The Good Thief: A Novel

by Hannah Tinti

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Chapter 25 Summary and Analysis

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Summary

The storage room is small and there are no windows. Wooden crates sit in piles against the walls, and a small writing table sits in the corner near two filing cabinets. Ren recognizes another set of gold pens that are just like the ones in McGinty’s office. There is also a pot-bellied stove full of ashes. He sits on a stool by the writing desk, feeling devastated. He wants to believe that Benjamin still plans to rescue him, but the morning wears on and Benjamin does not appear. Ren thinks about all of the ways that Benjamin has let him down, but suddenly he realizes that he did the same thing to Dolly when he abandoned him in the graveyard. Ren imagines Dolly walking down the road, calling for him and coming across the dead body of their horse. He remembers Pilot shooting the horse in the head, in the exact place where the farmer once kissed her when saying goodbye.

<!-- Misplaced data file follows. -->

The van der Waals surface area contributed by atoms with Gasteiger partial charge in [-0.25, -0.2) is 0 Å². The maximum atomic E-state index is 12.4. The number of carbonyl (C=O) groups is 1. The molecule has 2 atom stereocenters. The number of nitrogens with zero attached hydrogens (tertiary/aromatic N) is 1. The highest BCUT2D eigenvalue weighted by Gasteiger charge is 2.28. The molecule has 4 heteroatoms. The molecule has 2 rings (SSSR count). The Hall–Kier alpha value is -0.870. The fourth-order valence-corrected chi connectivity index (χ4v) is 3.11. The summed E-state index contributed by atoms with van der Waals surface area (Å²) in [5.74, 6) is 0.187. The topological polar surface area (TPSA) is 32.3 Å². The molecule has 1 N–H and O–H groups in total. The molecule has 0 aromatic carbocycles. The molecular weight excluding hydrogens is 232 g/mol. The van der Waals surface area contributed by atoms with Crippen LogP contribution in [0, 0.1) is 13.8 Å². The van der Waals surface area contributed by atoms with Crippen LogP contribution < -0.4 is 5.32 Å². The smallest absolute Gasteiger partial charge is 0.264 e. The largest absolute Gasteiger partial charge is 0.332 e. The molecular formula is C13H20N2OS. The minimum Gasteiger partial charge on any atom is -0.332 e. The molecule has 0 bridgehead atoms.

Ren wishes he were with Mrs. Sands. He is certain she would not have left him. He imagines her tearing through the factory, bludgeoning the hat boys with her broom and carrying Ren away. The scene would be “just like one of Benjamin’s stories.” However, Mrs. Sands never arrives. The day moves on and Ren becomes hungry and uneasy. He rifles through the wooden crates piled around the room and even prays, asking Saint Anthony to help him to find something that might help him escape. However, the crates are only packed with paper, sawdust, and springs. One of them is full of broken mouse traps that remind him of the ones in Mrs. Sands kitchen. He goes through the desk and finds notebooks full of mousetrap designs, “drawing after drawing of intricate, tiny killing machines.” All of them feature “every possible way to rid the world of something unwanted.”

Ren paces until he becomes so dizzy that he does not hear McGinty enter. The fat man is holding a paper bag “the size and shape of a human head.” He places the bag on the writing table and tells Ren that it is for him. The bag is packed with different types of candy. Ren has never eaten candy and is unsure about consuming it. He wonders if McGinty is trying to poison him. He remembers Mister Bowers pulling out his dentures and telling him that “This is what happens to people who eat jam.” Ren declines the candy, but McGinty orders him to eat a peppermint stick, so Ren shoves the whole thing in his mouth. The candy is so good that he no longer cares about whether it is poisoned or not. Ren follows the peppermint stick with chocolate, rock candy, taffy, flavored wax, and Turkish delight.